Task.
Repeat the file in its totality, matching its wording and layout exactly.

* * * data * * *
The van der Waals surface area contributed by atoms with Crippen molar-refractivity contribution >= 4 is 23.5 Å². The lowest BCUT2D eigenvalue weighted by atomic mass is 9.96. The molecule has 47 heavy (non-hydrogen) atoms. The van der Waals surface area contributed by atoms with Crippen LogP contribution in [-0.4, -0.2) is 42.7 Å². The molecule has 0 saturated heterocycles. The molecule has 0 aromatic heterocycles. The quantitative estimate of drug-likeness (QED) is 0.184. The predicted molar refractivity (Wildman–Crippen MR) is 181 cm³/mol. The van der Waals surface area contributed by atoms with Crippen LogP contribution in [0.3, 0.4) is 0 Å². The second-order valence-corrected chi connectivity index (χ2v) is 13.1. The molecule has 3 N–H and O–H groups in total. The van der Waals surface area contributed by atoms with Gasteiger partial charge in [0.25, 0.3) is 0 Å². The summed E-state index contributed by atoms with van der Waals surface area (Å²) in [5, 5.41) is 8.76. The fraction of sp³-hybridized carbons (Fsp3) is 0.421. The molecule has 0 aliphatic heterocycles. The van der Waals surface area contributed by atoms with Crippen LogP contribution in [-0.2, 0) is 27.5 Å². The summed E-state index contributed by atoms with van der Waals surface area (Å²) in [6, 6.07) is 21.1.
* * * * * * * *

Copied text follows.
The van der Waals surface area contributed by atoms with Crippen molar-refractivity contribution >= 4 is 23.5 Å². The lowest BCUT2D eigenvalue weighted by atomic mass is 9.96. The molecule has 47 heavy (non-hydrogen) atoms. The van der Waals surface area contributed by atoms with Crippen LogP contribution in [-0.4, -0.2) is 42.7 Å². The molecule has 0 saturated heterocycles. The molecule has 0 aromatic heterocycles. The quantitative estimate of drug-likeness (QED) is 0.184. The predicted molar refractivity (Wildman–Crippen MR) is 181 cm³/mol. The van der Waals surface area contributed by atoms with Crippen LogP contribution in [0.3, 0.4) is 0 Å². The second-order valence-corrected chi connectivity index (χ2v) is 13.1. The molecule has 3 N–H and O–H groups in total. The van der Waals surface area contributed by atoms with Gasteiger partial charge in [0.25, 0.3) is 0 Å². The summed E-state index contributed by atoms with van der Waals surface area (Å²) in [5, 5.41) is 8.76. The fraction of sp³-hybridized carbons (Fsp3) is 0.421. The molecule has 0 aliphatic heterocycles. The van der Waals surface area contributed by atoms with Crippen LogP contribution in [-0.2, 0) is 27.5 Å². The summed E-state index contributed by atoms with van der Waals surface area (Å²) in [6, 6.07) is 21.1.